100 Day Report Offers Recommendations To Improve Modesto’s Financial Health
Modesto may not be financially prepared to weather a future economic recession, but according to the recently published 100 Day Report, there are many actions that the Modesto City Council can take to both increase the city’s general fund and establish the resources to hire additional police officers.
The report was prepared by the 100 Day Committee, a group including the mayor, two city council members, and ten local citizens. The committee was tasked with studying Modesto’s financial picture and finding the funds to add more Modesto police officers and improve the city’s long term financial stability, and was asked to focus on the city’s general fund budget, where the council has the most discretion in setting priorities and from which the council funds public safety.
“What we discovered is truly alarming: In each year after fiscal year 2016-17, City expenses will exceed City revenues, according to Modesto’s own forecasts for its general fund, which pays to operate the City,” committee chair Charles L. Bryant wrote in a letter prefacing the report.
“These forecasts are based on fairly optimistic assumptions about money coming into the City,” Bryant’s letter continued. “They don’t take into account more realistic forecasts, including those weighing a recession, which will come again, and the increasing burden of mandatory retirement contributions (to CalPERS) or other financial difficulties.”
In the report, the committee concluded “…unless Modesto sheds a ‘business as usual’ approach and acts soon on multiple fronts, it is possible the City general fund will struggle to supply even the most vital services to its citizens within five to ten years.”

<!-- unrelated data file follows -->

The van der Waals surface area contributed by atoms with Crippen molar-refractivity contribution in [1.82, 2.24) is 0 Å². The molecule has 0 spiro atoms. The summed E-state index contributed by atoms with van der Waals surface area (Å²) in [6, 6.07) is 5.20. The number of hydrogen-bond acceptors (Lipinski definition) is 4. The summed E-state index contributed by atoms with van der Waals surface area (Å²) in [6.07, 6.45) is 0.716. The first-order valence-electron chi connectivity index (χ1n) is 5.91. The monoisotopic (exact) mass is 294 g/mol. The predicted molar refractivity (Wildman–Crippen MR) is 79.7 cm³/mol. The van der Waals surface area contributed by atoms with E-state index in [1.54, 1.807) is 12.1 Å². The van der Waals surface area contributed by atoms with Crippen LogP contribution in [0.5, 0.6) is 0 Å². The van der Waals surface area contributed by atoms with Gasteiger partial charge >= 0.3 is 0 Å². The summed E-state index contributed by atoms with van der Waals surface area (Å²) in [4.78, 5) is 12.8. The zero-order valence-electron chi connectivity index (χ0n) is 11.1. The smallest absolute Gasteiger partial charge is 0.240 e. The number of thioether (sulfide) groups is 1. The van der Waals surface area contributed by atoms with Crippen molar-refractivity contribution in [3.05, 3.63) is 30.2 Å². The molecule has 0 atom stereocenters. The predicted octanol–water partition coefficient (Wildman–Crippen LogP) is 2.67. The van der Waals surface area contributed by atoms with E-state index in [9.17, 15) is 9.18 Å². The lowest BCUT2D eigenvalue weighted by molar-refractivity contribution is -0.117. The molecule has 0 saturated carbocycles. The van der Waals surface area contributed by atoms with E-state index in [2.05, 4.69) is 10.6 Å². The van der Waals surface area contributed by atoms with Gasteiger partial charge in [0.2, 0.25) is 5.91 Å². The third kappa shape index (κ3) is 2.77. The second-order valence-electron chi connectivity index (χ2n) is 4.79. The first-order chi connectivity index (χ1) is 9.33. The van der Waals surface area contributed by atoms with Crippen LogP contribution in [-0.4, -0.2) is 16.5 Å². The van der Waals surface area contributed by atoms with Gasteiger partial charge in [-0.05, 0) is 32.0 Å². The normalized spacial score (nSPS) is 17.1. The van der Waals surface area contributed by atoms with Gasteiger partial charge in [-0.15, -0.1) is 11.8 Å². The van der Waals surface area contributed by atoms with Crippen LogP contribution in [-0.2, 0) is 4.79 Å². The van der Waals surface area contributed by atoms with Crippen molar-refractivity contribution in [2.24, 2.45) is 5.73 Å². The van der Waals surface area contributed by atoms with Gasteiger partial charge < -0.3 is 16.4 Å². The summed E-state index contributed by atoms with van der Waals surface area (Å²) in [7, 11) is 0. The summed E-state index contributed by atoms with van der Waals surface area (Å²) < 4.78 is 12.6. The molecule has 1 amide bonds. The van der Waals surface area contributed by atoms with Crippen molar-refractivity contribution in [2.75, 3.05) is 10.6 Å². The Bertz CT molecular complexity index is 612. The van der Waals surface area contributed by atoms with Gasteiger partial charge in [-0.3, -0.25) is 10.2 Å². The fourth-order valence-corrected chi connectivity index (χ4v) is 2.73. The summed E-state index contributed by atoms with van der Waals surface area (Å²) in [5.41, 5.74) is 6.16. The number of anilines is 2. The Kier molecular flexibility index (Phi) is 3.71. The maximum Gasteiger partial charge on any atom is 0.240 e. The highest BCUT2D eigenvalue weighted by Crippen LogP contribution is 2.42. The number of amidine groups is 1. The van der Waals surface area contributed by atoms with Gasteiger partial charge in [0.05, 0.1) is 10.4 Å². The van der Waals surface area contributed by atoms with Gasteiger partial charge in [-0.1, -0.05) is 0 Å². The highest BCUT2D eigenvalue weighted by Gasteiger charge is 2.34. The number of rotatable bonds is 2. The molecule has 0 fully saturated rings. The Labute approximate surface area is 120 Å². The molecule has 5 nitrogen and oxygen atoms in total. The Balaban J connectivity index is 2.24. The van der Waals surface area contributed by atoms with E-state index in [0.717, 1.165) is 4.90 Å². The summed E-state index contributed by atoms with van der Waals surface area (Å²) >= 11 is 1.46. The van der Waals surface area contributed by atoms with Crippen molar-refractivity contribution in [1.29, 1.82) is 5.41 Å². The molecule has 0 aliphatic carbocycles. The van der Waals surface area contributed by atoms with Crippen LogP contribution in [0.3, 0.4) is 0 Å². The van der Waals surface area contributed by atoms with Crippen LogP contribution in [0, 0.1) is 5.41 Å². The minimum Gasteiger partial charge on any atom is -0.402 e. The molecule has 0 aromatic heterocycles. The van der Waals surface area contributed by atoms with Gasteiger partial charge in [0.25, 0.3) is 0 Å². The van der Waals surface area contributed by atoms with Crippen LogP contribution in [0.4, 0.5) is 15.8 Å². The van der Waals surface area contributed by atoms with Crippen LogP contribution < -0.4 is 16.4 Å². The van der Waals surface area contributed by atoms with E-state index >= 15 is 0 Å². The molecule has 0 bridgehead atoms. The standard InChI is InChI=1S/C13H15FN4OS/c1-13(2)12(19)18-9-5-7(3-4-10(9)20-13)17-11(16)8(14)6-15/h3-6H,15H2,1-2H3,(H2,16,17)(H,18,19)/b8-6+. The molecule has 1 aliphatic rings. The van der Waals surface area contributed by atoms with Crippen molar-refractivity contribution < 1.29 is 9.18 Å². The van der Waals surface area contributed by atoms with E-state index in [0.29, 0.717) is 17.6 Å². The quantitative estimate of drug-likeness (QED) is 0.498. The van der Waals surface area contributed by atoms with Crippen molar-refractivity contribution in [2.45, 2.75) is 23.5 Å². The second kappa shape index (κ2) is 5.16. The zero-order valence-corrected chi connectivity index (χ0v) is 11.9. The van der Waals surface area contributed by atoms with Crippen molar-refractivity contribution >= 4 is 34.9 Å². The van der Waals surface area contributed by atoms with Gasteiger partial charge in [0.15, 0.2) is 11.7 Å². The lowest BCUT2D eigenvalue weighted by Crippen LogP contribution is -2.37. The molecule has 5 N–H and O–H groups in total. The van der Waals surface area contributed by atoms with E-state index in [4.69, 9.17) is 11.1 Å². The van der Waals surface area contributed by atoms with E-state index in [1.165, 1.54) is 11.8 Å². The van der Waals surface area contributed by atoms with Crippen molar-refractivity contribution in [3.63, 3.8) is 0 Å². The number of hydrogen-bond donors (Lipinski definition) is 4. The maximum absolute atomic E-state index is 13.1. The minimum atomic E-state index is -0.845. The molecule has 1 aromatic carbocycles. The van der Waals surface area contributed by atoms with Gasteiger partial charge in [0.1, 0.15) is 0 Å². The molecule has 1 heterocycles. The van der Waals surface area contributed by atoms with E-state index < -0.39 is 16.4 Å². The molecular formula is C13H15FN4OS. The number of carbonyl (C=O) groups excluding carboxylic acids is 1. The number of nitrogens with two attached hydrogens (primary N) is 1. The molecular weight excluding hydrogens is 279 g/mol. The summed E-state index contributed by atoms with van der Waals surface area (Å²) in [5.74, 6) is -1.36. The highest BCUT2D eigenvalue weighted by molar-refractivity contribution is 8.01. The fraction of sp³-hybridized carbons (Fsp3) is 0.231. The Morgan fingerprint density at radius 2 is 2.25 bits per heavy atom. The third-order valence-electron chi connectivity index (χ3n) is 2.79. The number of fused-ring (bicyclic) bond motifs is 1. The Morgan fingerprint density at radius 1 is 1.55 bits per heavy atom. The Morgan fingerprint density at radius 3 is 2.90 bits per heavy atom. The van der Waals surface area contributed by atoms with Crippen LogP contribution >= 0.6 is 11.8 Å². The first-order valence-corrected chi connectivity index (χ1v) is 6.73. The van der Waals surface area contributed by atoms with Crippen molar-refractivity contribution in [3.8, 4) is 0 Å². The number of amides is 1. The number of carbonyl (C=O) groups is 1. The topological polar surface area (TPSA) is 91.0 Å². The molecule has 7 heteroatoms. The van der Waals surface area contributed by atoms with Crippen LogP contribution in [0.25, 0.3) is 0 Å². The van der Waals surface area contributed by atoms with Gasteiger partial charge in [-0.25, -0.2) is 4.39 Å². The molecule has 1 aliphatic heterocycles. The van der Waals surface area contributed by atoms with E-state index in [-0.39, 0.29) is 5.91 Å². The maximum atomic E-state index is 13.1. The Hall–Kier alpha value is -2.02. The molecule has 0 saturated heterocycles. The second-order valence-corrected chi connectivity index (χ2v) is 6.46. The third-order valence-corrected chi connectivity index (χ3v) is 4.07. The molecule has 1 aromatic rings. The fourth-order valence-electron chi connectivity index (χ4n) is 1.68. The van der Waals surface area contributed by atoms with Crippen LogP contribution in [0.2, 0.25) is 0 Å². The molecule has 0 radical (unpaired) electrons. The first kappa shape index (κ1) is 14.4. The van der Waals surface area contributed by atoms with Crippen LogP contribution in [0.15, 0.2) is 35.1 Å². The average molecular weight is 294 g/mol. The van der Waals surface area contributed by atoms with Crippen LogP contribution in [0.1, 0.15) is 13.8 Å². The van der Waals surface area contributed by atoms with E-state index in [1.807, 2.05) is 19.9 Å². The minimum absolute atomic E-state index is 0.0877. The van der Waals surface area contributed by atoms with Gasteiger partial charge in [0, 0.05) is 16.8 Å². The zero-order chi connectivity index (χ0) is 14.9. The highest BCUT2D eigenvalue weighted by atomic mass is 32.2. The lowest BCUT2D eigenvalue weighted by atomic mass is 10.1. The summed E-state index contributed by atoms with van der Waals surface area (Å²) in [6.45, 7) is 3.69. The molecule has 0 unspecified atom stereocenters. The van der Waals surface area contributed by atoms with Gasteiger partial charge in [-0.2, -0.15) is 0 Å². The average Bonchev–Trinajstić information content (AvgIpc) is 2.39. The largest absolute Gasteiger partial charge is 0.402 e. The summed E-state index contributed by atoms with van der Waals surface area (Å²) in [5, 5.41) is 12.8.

The report identified more than 35 areas that could result in cost savings or revenue enhancement, with recommendations that included:
- Renegotiating banking fees and costs (with a potential of saving $360,000 a year)
- Consolidating duplicative city and county administration services such as mail, purchasing and human resources
- Collecting all franchise fees from businesses using city assets within city limits (which could raise $1 million or more each year)
- Analyzing and considering annexation of a portion of North McHenry Avenue (which could raise $500,000 to $1 million or more in sales and property each year)
“The report contains some hot button issues that may concern some residents and threaten various projects,” Bryant added.
Potentially controversial recommendations included:
- Protect community treasures from long-term budget uncertainties by donating city assets like McHenry Mansion and McHenry museum (operated at a combined loss of $187,000 a year) to nonprofit organizations.
- Sell or renegotiate the contracts of one or more of the city’s three public golf courses (which are projected to lose $696,000 in fiscal year 2016-17)
- Negotiate with DoubleTree hotel to transfer management and operation of Modesto Centre Plaza (budgeted to lose $514,000 in fiscal year 2016-17) or consider the sale or closure of the venue.
- Renegotiate the Modesto Nuts contract for John Thurman Field (budgeted to lose $248,000 in fiscal year 2016-17)
- Consider more profitable uses for the Modesto City-County Airport (which lost $284,000 in fiscal year 2015-16 and is projected to lose another $77,000 in fiscal year 2016-17)
“The 100 Day Report is just a start and the City Council has to approve most all of the major changes,” Bryant said. “Ultimately these recommendations will give Modesto more police, safer streets, and a fiscally sound city.”
“I encourage everyone to read the report and send their comments, ideas, and solutions to City Hall and council members,” said committee member Patricia Gillum, a CPA and Vice Chair of Internal Operations for the Modesto Chamber of Commerce. “It’s important to stay engaged in the process of making our city slogan—water, wealth, contentment, health—a reality for us all.”
To view the 100 Day Report online, and select “Final Report”.
By Jacqui D. Sinarle